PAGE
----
Using stochastic point pattern analysis to track regional orientations of magmatism during the transition to cenozoic extension and Rio Grande rifting, Southern Rocky Mountains
The southern Rocky Mountains in Colorado and northern New Mexico hosted intracontinental magmatism that developed during a tectonic transition from shortening (Laramide orogeny, ca. 75 to 40 Ma) through extension and rifting. We present a novel approach that uses stochastic weighted bootstrap simulations of a large set of new and historical geochronology data to better understand how regional anisotropies responsible for focusing magma emplacement evolved through time. This technique can detect subtle trends in directional distributions, including multi-modal orientations, and can be filtered from regional to local scales. Our results indicate that magmatism followed first the northeast trend of the Colorado mineral belt between 75 and 40 Ma and deviated afterward. These deviations vary depending on the scale of the analysis. At the smallest scale we evaluated (<75 km), the orientation of magmatism from 45 to 30 Ma rotated counter-clockwise before aligning with the north-south trend of the modern Rio Grande rift. Larger, regional-scale analyses indicate magma centers between 40 to 35 Ma and 25 to 20 Ma were dominantly oriented southwest-northeast, whereas magmatism between 35 and 25 Ma had north-south orientation. The large areal footprint of magmatism and shifting regional patterns suggest that ancient zones of weakness in the North American lithosphere accommodated magma flow at different moments in time, rather than controlled by a retreating interface of the Farallon and North American plates.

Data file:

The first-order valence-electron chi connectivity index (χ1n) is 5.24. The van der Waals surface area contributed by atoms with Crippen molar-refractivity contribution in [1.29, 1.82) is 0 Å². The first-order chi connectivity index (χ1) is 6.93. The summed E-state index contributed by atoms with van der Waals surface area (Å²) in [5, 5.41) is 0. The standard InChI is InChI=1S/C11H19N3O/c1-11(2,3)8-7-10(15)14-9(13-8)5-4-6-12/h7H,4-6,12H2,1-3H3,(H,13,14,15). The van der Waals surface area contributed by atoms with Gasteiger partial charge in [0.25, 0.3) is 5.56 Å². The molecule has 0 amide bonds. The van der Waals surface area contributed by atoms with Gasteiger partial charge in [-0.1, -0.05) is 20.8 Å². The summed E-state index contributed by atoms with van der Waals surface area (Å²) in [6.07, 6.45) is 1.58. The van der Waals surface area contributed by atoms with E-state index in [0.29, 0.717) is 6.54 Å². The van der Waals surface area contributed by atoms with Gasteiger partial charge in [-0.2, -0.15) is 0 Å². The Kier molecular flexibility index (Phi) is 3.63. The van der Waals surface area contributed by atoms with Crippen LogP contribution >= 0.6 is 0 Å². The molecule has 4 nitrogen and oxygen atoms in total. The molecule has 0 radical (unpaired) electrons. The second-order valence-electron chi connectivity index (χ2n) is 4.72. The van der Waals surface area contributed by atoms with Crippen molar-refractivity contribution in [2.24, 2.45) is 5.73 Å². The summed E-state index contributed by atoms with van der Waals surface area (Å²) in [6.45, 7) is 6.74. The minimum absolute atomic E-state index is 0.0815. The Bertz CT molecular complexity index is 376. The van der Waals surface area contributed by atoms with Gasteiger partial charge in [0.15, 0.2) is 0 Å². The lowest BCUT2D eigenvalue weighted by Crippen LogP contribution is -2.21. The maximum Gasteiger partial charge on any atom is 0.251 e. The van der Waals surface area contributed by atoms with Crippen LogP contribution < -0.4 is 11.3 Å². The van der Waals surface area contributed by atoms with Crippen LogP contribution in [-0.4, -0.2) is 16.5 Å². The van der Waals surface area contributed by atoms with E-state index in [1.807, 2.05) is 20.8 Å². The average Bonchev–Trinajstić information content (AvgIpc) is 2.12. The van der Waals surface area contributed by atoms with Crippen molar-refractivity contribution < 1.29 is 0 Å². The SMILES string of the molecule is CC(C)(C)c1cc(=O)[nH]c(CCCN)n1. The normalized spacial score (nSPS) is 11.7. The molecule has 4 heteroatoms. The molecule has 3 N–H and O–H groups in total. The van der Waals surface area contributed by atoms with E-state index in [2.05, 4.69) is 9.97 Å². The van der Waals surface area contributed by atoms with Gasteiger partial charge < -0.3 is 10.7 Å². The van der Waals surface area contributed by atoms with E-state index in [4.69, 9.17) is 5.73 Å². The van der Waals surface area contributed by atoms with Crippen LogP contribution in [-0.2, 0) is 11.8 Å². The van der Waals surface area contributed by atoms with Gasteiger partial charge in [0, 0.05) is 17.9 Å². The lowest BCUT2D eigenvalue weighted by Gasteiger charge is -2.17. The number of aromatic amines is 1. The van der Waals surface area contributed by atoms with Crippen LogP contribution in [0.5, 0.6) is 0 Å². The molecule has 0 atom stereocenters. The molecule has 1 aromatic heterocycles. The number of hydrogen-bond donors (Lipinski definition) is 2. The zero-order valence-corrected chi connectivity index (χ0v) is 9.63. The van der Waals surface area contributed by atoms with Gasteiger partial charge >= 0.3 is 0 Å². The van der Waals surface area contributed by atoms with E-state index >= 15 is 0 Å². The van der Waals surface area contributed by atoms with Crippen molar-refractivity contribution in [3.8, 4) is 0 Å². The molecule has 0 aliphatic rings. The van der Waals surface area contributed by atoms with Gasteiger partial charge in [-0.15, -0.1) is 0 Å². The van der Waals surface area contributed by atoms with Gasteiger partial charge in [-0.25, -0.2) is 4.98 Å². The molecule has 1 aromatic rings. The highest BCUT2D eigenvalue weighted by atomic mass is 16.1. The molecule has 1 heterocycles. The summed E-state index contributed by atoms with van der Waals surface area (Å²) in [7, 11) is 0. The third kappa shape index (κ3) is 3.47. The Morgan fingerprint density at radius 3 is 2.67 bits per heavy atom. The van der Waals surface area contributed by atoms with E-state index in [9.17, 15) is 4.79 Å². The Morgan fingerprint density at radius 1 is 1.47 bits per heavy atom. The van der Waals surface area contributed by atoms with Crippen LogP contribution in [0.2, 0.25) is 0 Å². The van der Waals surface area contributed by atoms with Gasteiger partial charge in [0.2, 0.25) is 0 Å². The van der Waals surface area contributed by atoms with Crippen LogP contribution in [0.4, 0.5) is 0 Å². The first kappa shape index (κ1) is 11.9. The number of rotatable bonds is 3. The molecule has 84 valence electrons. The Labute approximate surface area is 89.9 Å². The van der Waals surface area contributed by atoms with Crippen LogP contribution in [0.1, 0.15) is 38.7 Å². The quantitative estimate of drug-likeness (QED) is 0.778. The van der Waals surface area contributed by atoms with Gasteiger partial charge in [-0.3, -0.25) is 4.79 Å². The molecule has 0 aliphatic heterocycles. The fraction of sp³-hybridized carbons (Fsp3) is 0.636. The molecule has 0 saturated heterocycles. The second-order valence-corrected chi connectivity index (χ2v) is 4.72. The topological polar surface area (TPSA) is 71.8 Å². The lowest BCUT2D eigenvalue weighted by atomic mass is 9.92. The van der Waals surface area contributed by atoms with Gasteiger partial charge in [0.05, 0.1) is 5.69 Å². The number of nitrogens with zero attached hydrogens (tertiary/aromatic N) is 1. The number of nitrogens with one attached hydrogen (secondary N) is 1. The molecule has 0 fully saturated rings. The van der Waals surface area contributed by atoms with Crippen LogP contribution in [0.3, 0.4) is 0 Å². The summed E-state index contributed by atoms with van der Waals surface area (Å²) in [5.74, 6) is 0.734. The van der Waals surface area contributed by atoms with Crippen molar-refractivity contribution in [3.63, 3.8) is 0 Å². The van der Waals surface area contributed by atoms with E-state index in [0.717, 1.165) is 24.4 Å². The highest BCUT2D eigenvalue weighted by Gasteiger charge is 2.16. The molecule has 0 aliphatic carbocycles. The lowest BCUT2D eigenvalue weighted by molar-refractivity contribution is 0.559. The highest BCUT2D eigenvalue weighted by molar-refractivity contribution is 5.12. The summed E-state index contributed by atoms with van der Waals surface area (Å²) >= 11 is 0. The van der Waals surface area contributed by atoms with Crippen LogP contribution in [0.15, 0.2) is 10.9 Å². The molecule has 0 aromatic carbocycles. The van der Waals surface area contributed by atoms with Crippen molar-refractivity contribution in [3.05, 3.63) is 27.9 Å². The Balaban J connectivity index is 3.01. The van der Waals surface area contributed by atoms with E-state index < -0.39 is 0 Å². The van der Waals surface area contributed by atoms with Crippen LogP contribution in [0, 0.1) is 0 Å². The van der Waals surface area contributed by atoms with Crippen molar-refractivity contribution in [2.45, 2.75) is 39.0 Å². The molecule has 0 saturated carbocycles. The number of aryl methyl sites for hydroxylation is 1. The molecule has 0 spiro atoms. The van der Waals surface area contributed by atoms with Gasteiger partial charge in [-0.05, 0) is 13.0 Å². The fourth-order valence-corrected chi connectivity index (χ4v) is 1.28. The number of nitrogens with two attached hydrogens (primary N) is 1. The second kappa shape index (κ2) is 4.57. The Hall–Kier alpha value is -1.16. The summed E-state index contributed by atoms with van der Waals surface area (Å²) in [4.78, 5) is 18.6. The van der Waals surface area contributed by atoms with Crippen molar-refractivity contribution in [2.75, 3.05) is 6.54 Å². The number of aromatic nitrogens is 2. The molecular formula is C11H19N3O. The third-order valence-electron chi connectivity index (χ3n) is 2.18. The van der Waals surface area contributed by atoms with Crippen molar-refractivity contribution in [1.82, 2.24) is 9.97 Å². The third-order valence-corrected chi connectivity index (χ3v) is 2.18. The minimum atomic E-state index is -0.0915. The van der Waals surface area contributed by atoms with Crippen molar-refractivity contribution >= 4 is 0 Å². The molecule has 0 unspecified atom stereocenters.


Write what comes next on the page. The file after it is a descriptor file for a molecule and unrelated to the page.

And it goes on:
|Using stochastic point pattern analysis to track regional orientations of magmatism during the transition to cenozoic extension and Rio Grande rifting, Southern Rocky Mountains
|American Geophysical Union
|Geology, Energy & Minerals Science Center
|e2023TC007902, 26 p.
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